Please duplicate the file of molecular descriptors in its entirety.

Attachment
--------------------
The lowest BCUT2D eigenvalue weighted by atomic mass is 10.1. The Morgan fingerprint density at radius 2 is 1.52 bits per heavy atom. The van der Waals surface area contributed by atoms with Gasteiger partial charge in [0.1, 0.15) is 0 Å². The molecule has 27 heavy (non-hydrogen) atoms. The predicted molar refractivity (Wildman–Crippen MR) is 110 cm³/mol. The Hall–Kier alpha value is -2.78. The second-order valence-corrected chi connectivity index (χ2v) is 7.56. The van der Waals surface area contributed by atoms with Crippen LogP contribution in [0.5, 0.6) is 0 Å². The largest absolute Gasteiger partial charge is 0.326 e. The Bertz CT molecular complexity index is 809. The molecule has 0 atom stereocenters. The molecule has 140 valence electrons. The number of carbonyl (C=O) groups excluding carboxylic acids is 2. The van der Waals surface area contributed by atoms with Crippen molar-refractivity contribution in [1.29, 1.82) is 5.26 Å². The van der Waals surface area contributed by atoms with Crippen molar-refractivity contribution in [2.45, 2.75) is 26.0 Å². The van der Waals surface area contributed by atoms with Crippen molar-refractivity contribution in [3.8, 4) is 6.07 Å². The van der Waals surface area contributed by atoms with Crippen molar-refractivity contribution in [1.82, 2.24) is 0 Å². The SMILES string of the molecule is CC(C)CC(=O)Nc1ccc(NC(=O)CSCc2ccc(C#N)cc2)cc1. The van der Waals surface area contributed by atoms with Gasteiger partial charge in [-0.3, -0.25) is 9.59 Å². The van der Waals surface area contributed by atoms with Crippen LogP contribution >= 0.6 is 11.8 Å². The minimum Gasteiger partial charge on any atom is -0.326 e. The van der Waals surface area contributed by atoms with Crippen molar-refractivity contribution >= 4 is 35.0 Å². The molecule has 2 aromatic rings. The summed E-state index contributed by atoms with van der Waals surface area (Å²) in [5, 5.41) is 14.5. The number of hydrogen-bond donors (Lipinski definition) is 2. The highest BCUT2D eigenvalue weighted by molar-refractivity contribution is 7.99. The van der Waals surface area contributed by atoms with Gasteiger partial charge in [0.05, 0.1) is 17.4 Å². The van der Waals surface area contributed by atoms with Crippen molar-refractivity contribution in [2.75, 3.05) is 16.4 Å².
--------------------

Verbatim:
The lowest BCUT2D eigenvalue weighted by atomic mass is 10.1. The Morgan fingerprint density at radius 2 is 1.52 bits per heavy atom. The van der Waals surface area contributed by atoms with Gasteiger partial charge in [0.1, 0.15) is 0 Å². The molecule has 27 heavy (non-hydrogen) atoms. The predicted molar refractivity (Wildman–Crippen MR) is 110 cm³/mol. The Hall–Kier alpha value is -2.78. The second-order valence-corrected chi connectivity index (χ2v) is 7.56. The van der Waals surface area contributed by atoms with Crippen LogP contribution in [0.5, 0.6) is 0 Å². The largest absolute Gasteiger partial charge is 0.326 e. The Bertz CT molecular complexity index is 809. The molecule has 0 atom stereocenters. The molecule has 140 valence electrons. The number of carbonyl (C=O) groups excluding carboxylic acids is 2. The van der Waals surface area contributed by atoms with Crippen molar-refractivity contribution in [1.29, 1.82) is 5.26 Å². The van der Waals surface area contributed by atoms with Crippen molar-refractivity contribution in [2.45, 2.75) is 26.0 Å². The van der Waals surface area contributed by atoms with Crippen molar-refractivity contribution in [3.8, 4) is 6.07 Å². The van der Waals surface area contributed by atoms with Crippen molar-refractivity contribution in [1.82, 2.24) is 0 Å². The SMILES string of the molecule is CC(C)CC(=O)Nc1ccc(NC(=O)CSCc2ccc(C#N)cc2)cc1. The van der Waals surface area contributed by atoms with Gasteiger partial charge in [-0.3, -0.25) is 9.59 Å². The van der Waals surface area contributed by atoms with Crippen LogP contribution >= 0.6 is 11.8 Å². The minimum Gasteiger partial charge on any atom is -0.326 e. The van der Waals surface area contributed by atoms with Crippen molar-refractivity contribution >= 4 is 35.0 Å². The molecule has 2 aromatic rings. The summed E-state index contributed by atoms with van der Waals surface area (Å²) in [5, 5.41) is 14.5. The number of hydrogen-bond donors (Lipinski definition) is 2. The highest BCUT2D eigenvalue weighted by molar-refractivity contribution is 7.99. The van der Waals surface area contributed by atoms with Gasteiger partial charge in [0.05, 0.1) is 17.4 Å². The van der Waals surface area contributed by atoms with Crippen molar-refractivity contribution in [2.75, 3.05) is 16.4 Å².